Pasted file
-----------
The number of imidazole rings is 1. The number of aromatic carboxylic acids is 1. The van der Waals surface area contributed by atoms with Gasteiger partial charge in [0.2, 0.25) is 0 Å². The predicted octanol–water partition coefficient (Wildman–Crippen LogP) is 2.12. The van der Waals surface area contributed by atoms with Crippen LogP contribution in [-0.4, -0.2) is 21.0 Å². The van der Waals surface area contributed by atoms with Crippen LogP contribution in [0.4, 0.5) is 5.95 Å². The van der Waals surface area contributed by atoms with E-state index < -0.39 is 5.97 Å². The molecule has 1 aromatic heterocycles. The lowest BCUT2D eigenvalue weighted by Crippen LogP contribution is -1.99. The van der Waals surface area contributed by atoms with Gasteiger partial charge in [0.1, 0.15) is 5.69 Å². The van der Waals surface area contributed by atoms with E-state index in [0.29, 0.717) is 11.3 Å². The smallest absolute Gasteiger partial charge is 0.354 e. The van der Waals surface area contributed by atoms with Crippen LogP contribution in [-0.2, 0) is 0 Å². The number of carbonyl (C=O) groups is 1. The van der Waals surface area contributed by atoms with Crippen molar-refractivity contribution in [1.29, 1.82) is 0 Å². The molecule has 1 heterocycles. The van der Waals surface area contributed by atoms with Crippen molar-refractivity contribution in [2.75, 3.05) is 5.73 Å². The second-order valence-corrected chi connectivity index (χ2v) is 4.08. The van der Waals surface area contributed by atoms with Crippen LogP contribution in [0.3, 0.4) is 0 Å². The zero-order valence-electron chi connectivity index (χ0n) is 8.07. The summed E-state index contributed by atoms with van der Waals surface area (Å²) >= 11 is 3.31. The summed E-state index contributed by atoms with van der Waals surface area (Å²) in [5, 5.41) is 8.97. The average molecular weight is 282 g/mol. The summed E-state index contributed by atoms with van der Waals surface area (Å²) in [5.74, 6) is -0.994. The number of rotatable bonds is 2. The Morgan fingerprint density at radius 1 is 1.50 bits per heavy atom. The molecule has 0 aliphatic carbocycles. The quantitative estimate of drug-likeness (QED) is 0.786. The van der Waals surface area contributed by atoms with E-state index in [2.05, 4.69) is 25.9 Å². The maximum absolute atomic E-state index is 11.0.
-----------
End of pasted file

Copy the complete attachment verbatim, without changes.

The number of imidazole rings is 1. The number of aromatic carboxylic acids is 1. The van der Waals surface area contributed by atoms with Gasteiger partial charge in [0.2, 0.25) is 0 Å². The predicted octanol–water partition coefficient (Wildman–Crippen LogP) is 2.12. The van der Waals surface area contributed by atoms with Crippen LogP contribution in [-0.4, -0.2) is 21.0 Å². The van der Waals surface area contributed by atoms with Crippen LogP contribution in [0.4, 0.5) is 5.95 Å². The van der Waals surface area contributed by atoms with E-state index < -0.39 is 5.97 Å². The molecule has 1 aromatic heterocycles. The lowest BCUT2D eigenvalue weighted by Crippen LogP contribution is -1.99. The van der Waals surface area contributed by atoms with Gasteiger partial charge in [0.1, 0.15) is 5.69 Å². The van der Waals surface area contributed by atoms with E-state index in [0.29, 0.717) is 11.3 Å². The smallest absolute Gasteiger partial charge is 0.354 e. The van der Waals surface area contributed by atoms with Crippen LogP contribution in [-0.2, 0) is 0 Å². The number of carbonyl (C=O) groups is 1. The van der Waals surface area contributed by atoms with Crippen molar-refractivity contribution in [1.29, 1.82) is 0 Å². The molecule has 1 heterocycles. The van der Waals surface area contributed by atoms with Crippen molar-refractivity contribution in [2.75, 3.05) is 5.73 Å². The second-order valence-corrected chi connectivity index (χ2v) is 4.08. The van der Waals surface area contributed by atoms with Crippen LogP contribution in [0.3, 0.4) is 0 Å². The zero-order valence-electron chi connectivity index (χ0n) is 8.07. The summed E-state index contributed by atoms with van der Waals surface area (Å²) >= 11 is 3.31. The summed E-state index contributed by atoms with van der Waals surface area (Å²) in [5, 5.41) is 8.97. The average molecular weight is 282 g/mol. The summed E-state index contributed by atoms with van der Waals surface area (Å²) in [5.74, 6) is -0.994. The number of rotatable bonds is 2. The Morgan fingerprint density at radius 1 is 1.50 bits per heavy atom. The molecule has 0 aliphatic carbocycles. The quantitative estimate of drug-likeness (QED) is 0.786. The van der Waals surface area contributed by atoms with E-state index in [2.05, 4.69) is 25.9 Å². The maximum absolute atomic E-state index is 11.0.